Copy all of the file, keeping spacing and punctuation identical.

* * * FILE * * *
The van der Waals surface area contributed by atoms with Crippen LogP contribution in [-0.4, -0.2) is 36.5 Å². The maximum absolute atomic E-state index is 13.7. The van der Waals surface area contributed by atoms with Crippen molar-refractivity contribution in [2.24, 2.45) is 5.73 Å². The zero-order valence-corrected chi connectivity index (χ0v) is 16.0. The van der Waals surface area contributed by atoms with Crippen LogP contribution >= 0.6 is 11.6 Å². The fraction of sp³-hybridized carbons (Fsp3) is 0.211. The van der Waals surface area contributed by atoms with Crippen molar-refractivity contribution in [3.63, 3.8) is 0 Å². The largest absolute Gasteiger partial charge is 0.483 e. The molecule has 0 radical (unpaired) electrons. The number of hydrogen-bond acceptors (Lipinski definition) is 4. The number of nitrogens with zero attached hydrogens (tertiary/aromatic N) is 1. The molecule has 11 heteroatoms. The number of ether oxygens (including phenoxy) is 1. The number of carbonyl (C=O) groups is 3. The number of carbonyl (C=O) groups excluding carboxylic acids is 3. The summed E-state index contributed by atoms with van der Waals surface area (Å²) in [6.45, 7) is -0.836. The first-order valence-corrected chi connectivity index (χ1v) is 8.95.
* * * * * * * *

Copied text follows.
The van der Waals surface area contributed by atoms with Crippen LogP contribution in [-0.4, -0.2) is 36.5 Å². The maximum absolute atomic E-state index is 13.7. The van der Waals surface area contributed by atoms with Crippen molar-refractivity contribution in [2.24, 2.45) is 5.73 Å². The zero-order valence-corrected chi connectivity index (χ0v) is 16.0. The van der Waals surface area contributed by atoms with Crippen LogP contribution >= 0.6 is 11.6 Å². The fraction of sp³-hybridized carbons (Fsp3) is 0.211. The van der Waals surface area contributed by atoms with Crippen molar-refractivity contribution in [3.63, 3.8) is 0 Å². The largest absolute Gasteiger partial charge is 0.483 e. The molecule has 0 radical (unpaired) electrons. The number of hydrogen-bond acceptors (Lipinski definition) is 4. The number of nitrogens with zero attached hydrogens (tertiary/aromatic N) is 1. The molecule has 11 heteroatoms. The number of ether oxygens (including phenoxy) is 1. The number of carbonyl (C=O) groups is 3. The number of carbonyl (C=O) groups excluding carboxylic acids is 3. The summed E-state index contributed by atoms with van der Waals surface area (Å²) in [6.45, 7) is -0.836. The first-order valence-corrected chi connectivity index (χ1v) is 8.95.